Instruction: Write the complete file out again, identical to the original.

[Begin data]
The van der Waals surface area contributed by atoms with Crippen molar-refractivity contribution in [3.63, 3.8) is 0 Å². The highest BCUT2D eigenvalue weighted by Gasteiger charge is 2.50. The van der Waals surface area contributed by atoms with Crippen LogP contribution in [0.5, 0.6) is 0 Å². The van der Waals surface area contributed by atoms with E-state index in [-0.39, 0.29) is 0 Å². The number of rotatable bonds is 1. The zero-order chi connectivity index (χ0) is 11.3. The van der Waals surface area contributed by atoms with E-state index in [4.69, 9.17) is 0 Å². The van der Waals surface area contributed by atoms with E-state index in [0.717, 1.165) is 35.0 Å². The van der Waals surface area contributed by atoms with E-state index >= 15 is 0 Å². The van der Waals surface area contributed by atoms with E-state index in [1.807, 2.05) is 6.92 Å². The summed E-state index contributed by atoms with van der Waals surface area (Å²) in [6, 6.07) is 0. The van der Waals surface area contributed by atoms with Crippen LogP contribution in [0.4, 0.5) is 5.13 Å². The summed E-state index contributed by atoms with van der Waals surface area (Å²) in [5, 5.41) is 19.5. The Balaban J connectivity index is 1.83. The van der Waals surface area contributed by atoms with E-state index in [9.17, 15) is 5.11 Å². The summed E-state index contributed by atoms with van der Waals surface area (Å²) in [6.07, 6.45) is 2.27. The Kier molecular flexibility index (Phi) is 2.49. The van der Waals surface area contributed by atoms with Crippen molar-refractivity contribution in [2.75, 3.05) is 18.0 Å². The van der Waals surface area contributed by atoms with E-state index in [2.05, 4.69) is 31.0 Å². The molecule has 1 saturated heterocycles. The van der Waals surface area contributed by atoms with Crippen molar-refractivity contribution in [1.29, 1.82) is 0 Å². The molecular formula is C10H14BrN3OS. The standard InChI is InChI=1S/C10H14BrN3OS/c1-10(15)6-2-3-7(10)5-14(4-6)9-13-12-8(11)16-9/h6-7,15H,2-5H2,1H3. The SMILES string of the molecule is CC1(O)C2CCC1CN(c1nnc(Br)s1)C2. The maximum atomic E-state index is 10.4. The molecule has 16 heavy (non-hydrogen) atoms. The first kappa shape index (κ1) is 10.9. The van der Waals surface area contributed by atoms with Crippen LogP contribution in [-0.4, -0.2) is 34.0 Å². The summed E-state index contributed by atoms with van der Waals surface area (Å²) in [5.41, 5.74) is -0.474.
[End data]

The van der Waals surface area contributed by atoms with Crippen molar-refractivity contribution in [3.63, 3.8) is 0 Å². The highest BCUT2D eigenvalue weighted by Gasteiger charge is 2.50. The van der Waals surface area contributed by atoms with Crippen LogP contribution in [0.5, 0.6) is 0 Å². The van der Waals surface area contributed by atoms with E-state index in [-0.39, 0.29) is 0 Å². The number of rotatable bonds is 1. The zero-order chi connectivity index (χ0) is 11.3. The van der Waals surface area contributed by atoms with E-state index in [4.69, 9.17) is 0 Å². The van der Waals surface area contributed by atoms with E-state index in [0.717, 1.165) is 35.0 Å². The van der Waals surface area contributed by atoms with E-state index >= 15 is 0 Å². The van der Waals surface area contributed by atoms with E-state index in [1.807, 2.05) is 6.92 Å². The summed E-state index contributed by atoms with van der Waals surface area (Å²) in [6, 6.07) is 0. The van der Waals surface area contributed by atoms with Crippen LogP contribution in [0.4, 0.5) is 5.13 Å². The summed E-state index contributed by atoms with van der Waals surface area (Å²) in [5, 5.41) is 19.5. The Balaban J connectivity index is 1.83. The van der Waals surface area contributed by atoms with E-state index in [9.17, 15) is 5.11 Å². The summed E-state index contributed by atoms with van der Waals surface area (Å²) in [6.07, 6.45) is 2.27. The Kier molecular flexibility index (Phi) is 2.49. The van der Waals surface area contributed by atoms with Crippen molar-refractivity contribution in [2.75, 3.05) is 18.0 Å². The van der Waals surface area contributed by atoms with E-state index in [2.05, 4.69) is 31.0 Å². The molecule has 1 saturated heterocycles. The van der Waals surface area contributed by atoms with Crippen molar-refractivity contribution in [1.29, 1.82) is 0 Å². The molecular formula is C10H14BrN3OS. The standard InChI is InChI=1S/C10H14BrN3OS/c1-10(15)6-2-3-7(10)5-14(4-6)9-13-12-8(11)16-9/h6-7,15H,2-5H2,1H3. The SMILES string of the molecule is CC1(O)C2CCC1CN(c1nnc(Br)s1)C2. The maximum atomic E-state index is 10.4. The molecule has 16 heavy (non-hydrogen) atoms. The first kappa shape index (κ1) is 10.9. The van der Waals surface area contributed by atoms with Crippen LogP contribution in [-0.4, -0.2) is 34.0 Å². The summed E-state index contributed by atoms with van der Waals surface area (Å²) in [5.41, 5.74) is -0.474.